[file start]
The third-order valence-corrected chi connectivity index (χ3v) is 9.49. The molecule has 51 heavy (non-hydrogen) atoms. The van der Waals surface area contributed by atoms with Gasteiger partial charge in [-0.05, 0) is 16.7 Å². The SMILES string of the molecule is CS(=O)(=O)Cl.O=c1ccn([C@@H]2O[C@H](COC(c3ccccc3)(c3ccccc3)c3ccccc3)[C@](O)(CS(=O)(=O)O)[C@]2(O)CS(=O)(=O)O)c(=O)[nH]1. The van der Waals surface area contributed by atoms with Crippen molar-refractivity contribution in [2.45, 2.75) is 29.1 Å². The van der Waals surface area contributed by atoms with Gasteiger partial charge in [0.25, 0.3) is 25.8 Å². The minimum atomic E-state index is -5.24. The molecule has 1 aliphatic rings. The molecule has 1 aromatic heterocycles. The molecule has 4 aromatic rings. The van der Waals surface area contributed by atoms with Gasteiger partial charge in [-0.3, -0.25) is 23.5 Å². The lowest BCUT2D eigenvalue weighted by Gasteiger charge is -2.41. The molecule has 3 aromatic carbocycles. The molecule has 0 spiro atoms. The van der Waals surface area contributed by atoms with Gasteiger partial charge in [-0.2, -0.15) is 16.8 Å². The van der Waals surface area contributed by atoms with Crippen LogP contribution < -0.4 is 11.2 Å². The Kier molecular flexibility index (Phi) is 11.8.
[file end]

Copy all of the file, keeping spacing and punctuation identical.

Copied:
The third-order valence-corrected chi connectivity index (χ3v) is 9.49. The molecule has 51 heavy (non-hydrogen) atoms. The van der Waals surface area contributed by atoms with Gasteiger partial charge in [-0.05, 0) is 16.7 Å². The SMILES string of the molecule is CS(=O)(=O)Cl.O=c1ccn([C@@H]2O[C@H](COC(c3ccccc3)(c3ccccc3)c3ccccc3)[C@](O)(CS(=O)(=O)O)[C@]2(O)CS(=O)(=O)O)c(=O)[nH]1. The van der Waals surface area contributed by atoms with Crippen molar-refractivity contribution in [2.45, 2.75) is 29.1 Å². The van der Waals surface area contributed by atoms with Gasteiger partial charge in [0.25, 0.3) is 25.8 Å². The minimum atomic E-state index is -5.24. The molecule has 1 aliphatic rings. The molecule has 1 aromatic heterocycles. The molecule has 4 aromatic rings. The van der Waals surface area contributed by atoms with Gasteiger partial charge in [-0.3, -0.25) is 23.5 Å². The lowest BCUT2D eigenvalue weighted by Gasteiger charge is -2.41. The molecule has 3 aromatic carbocycles. The molecule has 0 spiro atoms. The van der Waals surface area contributed by atoms with Gasteiger partial charge in [-0.2, -0.15) is 16.8 Å². The van der Waals surface area contributed by atoms with Crippen LogP contribution < -0.4 is 11.2 Å². The Kier molecular flexibility index (Phi) is 11.8.